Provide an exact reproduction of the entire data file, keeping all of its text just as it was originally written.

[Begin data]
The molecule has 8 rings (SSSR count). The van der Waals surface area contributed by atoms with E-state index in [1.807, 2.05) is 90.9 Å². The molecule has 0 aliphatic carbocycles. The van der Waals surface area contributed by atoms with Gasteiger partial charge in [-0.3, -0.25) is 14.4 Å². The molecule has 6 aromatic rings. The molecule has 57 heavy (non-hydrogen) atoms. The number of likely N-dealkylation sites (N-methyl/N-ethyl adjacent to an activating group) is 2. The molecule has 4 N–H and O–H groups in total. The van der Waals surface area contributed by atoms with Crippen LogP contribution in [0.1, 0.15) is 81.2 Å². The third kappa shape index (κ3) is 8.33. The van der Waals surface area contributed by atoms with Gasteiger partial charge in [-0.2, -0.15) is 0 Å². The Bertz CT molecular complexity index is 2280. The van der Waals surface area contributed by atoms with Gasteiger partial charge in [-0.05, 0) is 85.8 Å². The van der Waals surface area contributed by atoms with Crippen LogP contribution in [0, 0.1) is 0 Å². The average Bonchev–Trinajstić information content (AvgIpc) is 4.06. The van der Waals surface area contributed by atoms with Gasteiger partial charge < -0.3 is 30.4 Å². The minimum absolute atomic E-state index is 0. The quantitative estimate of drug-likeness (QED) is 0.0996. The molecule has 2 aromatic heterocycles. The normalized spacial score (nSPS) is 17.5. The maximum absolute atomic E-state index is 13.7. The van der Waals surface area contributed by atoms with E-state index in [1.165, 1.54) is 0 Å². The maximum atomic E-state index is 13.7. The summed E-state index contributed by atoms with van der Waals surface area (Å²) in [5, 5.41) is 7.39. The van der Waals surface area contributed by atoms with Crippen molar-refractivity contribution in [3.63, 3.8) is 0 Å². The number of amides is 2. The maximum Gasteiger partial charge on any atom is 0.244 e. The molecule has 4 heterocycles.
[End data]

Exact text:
The molecule has 8 rings (SSSR count). The van der Waals surface area contributed by atoms with E-state index in [1.807, 2.05) is 90.9 Å². The molecule has 0 aliphatic carbocycles. The van der Waals surface area contributed by atoms with Gasteiger partial charge in [-0.3, -0.25) is 14.4 Å². The molecule has 6 aromatic rings. The molecule has 57 heavy (non-hydrogen) atoms. The number of likely N-dealkylation sites (N-methyl/N-ethyl adjacent to an activating group) is 2. The molecule has 4 N–H and O–H groups in total. The van der Waals surface area contributed by atoms with Crippen LogP contribution in [0.1, 0.15) is 81.2 Å². The third kappa shape index (κ3) is 8.33. The van der Waals surface area contributed by atoms with Gasteiger partial charge in [-0.2, -0.15) is 0 Å². The Bertz CT molecular complexity index is 2280. The van der Waals surface area contributed by atoms with Gasteiger partial charge in [-0.05, 0) is 85.8 Å². The van der Waals surface area contributed by atoms with Crippen LogP contribution in [0, 0.1) is 0 Å². The average Bonchev–Trinajstić information content (AvgIpc) is 4.06. The van der Waals surface area contributed by atoms with Gasteiger partial charge < -0.3 is 30.4 Å². The minimum absolute atomic E-state index is 0. The quantitative estimate of drug-likeness (QED) is 0.0996. The molecule has 2 aromatic heterocycles. The normalized spacial score (nSPS) is 17.5. The maximum absolute atomic E-state index is 13.7. The van der Waals surface area contributed by atoms with E-state index in [1.165, 1.54) is 0 Å². The maximum atomic E-state index is 13.7. The summed E-state index contributed by atoms with van der Waals surface area (Å²) in [5, 5.41) is 7.39. The van der Waals surface area contributed by atoms with Crippen molar-refractivity contribution in [3.63, 3.8) is 0 Å². The number of amides is 2. The maximum Gasteiger partial charge on any atom is 0.244 e. The molecule has 4 heterocycles.